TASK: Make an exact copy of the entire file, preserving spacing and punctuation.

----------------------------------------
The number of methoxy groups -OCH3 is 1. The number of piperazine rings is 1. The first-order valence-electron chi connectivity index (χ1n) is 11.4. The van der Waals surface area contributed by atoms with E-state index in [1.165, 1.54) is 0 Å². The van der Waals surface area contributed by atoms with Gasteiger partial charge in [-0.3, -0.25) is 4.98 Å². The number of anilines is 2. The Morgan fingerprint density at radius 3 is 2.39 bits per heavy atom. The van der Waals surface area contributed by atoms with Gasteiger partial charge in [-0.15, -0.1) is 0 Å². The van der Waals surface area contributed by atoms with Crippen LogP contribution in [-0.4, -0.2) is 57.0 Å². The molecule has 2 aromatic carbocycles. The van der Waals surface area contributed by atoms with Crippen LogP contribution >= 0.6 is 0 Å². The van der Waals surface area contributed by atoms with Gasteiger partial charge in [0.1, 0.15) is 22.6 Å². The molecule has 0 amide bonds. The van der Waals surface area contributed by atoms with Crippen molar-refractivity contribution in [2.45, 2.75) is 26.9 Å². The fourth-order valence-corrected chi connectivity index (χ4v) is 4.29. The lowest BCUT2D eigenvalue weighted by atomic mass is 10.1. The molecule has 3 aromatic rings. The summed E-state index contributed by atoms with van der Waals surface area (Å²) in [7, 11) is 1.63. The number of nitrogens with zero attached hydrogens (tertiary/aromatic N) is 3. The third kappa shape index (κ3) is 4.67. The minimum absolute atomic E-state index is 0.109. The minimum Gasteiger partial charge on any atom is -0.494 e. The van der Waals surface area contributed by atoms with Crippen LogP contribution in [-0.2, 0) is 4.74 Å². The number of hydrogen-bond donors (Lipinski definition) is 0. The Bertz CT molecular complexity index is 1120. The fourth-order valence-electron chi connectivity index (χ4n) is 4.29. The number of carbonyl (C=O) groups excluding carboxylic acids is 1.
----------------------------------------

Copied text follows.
The number of methoxy groups -OCH3 is 1. The number of piperazine rings is 1. The first-order valence-electron chi connectivity index (χ1n) is 11.4. The van der Waals surface area contributed by atoms with E-state index in [1.165, 1.54) is 0 Å². The van der Waals surface area contributed by atoms with Gasteiger partial charge in [-0.3, -0.25) is 4.98 Å². The number of anilines is 2. The Morgan fingerprint density at radius 3 is 2.39 bits per heavy atom. The van der Waals surface area contributed by atoms with Gasteiger partial charge in [-0.15, -0.1) is 0 Å². The van der Waals surface area contributed by atoms with Crippen LogP contribution in [-0.4, -0.2) is 57.0 Å². The molecule has 2 aromatic carbocycles. The van der Waals surface area contributed by atoms with Crippen LogP contribution >= 0.6 is 0 Å². The van der Waals surface area contributed by atoms with Gasteiger partial charge in [0.1, 0.15) is 22.6 Å². The molecule has 0 amide bonds. The van der Waals surface area contributed by atoms with Crippen molar-refractivity contribution in [2.45, 2.75) is 26.9 Å². The fourth-order valence-corrected chi connectivity index (χ4v) is 4.29. The lowest BCUT2D eigenvalue weighted by atomic mass is 10.1. The molecule has 3 aromatic rings. The summed E-state index contributed by atoms with van der Waals surface area (Å²) in [7, 11) is 1.63. The number of nitrogens with zero attached hydrogens (tertiary/aromatic N) is 3. The third kappa shape index (κ3) is 4.67. The minimum absolute atomic E-state index is 0.109. The minimum Gasteiger partial charge on any atom is -0.494 e. The van der Waals surface area contributed by atoms with Crippen LogP contribution in [-0.2, 0) is 4.74 Å². The number of hydrogen-bond donors (Lipinski definition) is 0. The Bertz CT molecular complexity index is 1120. The fourth-order valence-electron chi connectivity index (χ4n) is 4.29. The number of carbonyl (C=O) groups excluding carboxylic acids is 1.